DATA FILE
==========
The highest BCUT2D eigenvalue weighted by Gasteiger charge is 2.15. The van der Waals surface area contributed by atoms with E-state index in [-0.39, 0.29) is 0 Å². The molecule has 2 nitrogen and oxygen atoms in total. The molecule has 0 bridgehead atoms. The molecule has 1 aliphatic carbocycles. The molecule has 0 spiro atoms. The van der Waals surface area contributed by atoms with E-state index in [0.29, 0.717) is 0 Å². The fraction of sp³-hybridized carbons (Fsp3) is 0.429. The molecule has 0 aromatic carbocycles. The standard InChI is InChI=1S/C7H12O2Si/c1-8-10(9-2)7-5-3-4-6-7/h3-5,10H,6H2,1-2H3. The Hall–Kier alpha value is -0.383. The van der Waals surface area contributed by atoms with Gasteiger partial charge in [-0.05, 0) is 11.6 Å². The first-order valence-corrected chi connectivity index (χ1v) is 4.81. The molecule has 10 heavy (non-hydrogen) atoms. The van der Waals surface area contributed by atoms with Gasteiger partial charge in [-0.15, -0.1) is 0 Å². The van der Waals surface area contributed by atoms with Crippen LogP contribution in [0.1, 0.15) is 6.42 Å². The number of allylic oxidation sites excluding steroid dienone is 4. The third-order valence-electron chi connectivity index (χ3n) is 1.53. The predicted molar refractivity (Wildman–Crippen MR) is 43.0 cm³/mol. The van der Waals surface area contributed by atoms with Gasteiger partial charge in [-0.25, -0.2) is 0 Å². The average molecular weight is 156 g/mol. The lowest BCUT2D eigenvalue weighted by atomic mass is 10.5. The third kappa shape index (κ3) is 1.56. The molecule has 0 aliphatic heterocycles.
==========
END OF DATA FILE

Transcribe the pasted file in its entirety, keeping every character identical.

The highest BCUT2D eigenvalue weighted by Gasteiger charge is 2.15. The van der Waals surface area contributed by atoms with E-state index in [-0.39, 0.29) is 0 Å². The molecule has 2 nitrogen and oxygen atoms in total. The molecule has 0 bridgehead atoms. The molecule has 1 aliphatic carbocycles. The molecule has 0 spiro atoms. The van der Waals surface area contributed by atoms with E-state index in [0.29, 0.717) is 0 Å². The fraction of sp³-hybridized carbons (Fsp3) is 0.429. The molecule has 0 aromatic carbocycles. The standard InChI is InChI=1S/C7H12O2Si/c1-8-10(9-2)7-5-3-4-6-7/h3-5,10H,6H2,1-2H3. The Hall–Kier alpha value is -0.383. The van der Waals surface area contributed by atoms with Gasteiger partial charge in [-0.05, 0) is 11.6 Å². The first-order valence-corrected chi connectivity index (χ1v) is 4.81. The molecule has 10 heavy (non-hydrogen) atoms. The van der Waals surface area contributed by atoms with Gasteiger partial charge in [-0.15, -0.1) is 0 Å². The van der Waals surface area contributed by atoms with Crippen LogP contribution in [0.1, 0.15) is 6.42 Å². The number of allylic oxidation sites excluding steroid dienone is 4. The third-order valence-electron chi connectivity index (χ3n) is 1.53. The predicted molar refractivity (Wildman–Crippen MR) is 43.0 cm³/mol. The van der Waals surface area contributed by atoms with Gasteiger partial charge in [-0.25, -0.2) is 0 Å². The average molecular weight is 156 g/mol. The lowest BCUT2D eigenvalue weighted by atomic mass is 10.5. The third kappa shape index (κ3) is 1.56. The molecule has 0 aliphatic heterocycles.